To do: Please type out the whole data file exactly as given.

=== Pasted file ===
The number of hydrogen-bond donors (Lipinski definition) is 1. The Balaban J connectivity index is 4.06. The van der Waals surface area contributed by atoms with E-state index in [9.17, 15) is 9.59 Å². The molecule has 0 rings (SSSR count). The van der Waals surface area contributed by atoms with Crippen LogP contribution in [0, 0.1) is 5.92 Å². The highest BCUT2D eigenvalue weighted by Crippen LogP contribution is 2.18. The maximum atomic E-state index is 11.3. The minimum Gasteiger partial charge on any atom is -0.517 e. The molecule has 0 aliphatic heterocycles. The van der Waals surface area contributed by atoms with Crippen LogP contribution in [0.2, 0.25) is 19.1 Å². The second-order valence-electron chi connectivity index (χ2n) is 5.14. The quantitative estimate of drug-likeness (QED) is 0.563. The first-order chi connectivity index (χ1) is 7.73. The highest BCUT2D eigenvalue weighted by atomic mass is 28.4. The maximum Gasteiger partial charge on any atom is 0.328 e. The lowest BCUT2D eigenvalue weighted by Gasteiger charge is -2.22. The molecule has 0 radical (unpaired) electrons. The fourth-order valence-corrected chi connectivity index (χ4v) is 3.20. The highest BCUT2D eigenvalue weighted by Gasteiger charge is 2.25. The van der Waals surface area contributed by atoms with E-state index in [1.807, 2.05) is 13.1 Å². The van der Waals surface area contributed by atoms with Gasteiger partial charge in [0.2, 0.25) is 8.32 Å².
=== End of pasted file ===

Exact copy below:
The number of hydrogen-bond donors (Lipinski definition) is 1. The Balaban J connectivity index is 4.06. The van der Waals surface area contributed by atoms with E-state index in [9.17, 15) is 9.59 Å². The molecule has 0 rings (SSSR count). The van der Waals surface area contributed by atoms with Crippen LogP contribution in [0, 0.1) is 5.92 Å². The highest BCUT2D eigenvalue weighted by Crippen LogP contribution is 2.18. The maximum atomic E-state index is 11.3. The minimum Gasteiger partial charge on any atom is -0.517 e. The molecule has 0 aliphatic heterocycles. The van der Waals surface area contributed by atoms with Crippen LogP contribution in [0.2, 0.25) is 19.1 Å². The second-order valence-electron chi connectivity index (χ2n) is 5.14. The quantitative estimate of drug-likeness (QED) is 0.563. The first-order chi connectivity index (χ1) is 7.73. The highest BCUT2D eigenvalue weighted by atomic mass is 28.4. The maximum Gasteiger partial charge on any atom is 0.328 e. The lowest BCUT2D eigenvalue weighted by Gasteiger charge is -2.22. The molecule has 0 radical (unpaired) electrons. The fourth-order valence-corrected chi connectivity index (χ4v) is 3.20. The highest BCUT2D eigenvalue weighted by Gasteiger charge is 2.25. The van der Waals surface area contributed by atoms with E-state index in [1.807, 2.05) is 13.1 Å². The van der Waals surface area contributed by atoms with Gasteiger partial charge in [0.2, 0.25) is 8.32 Å².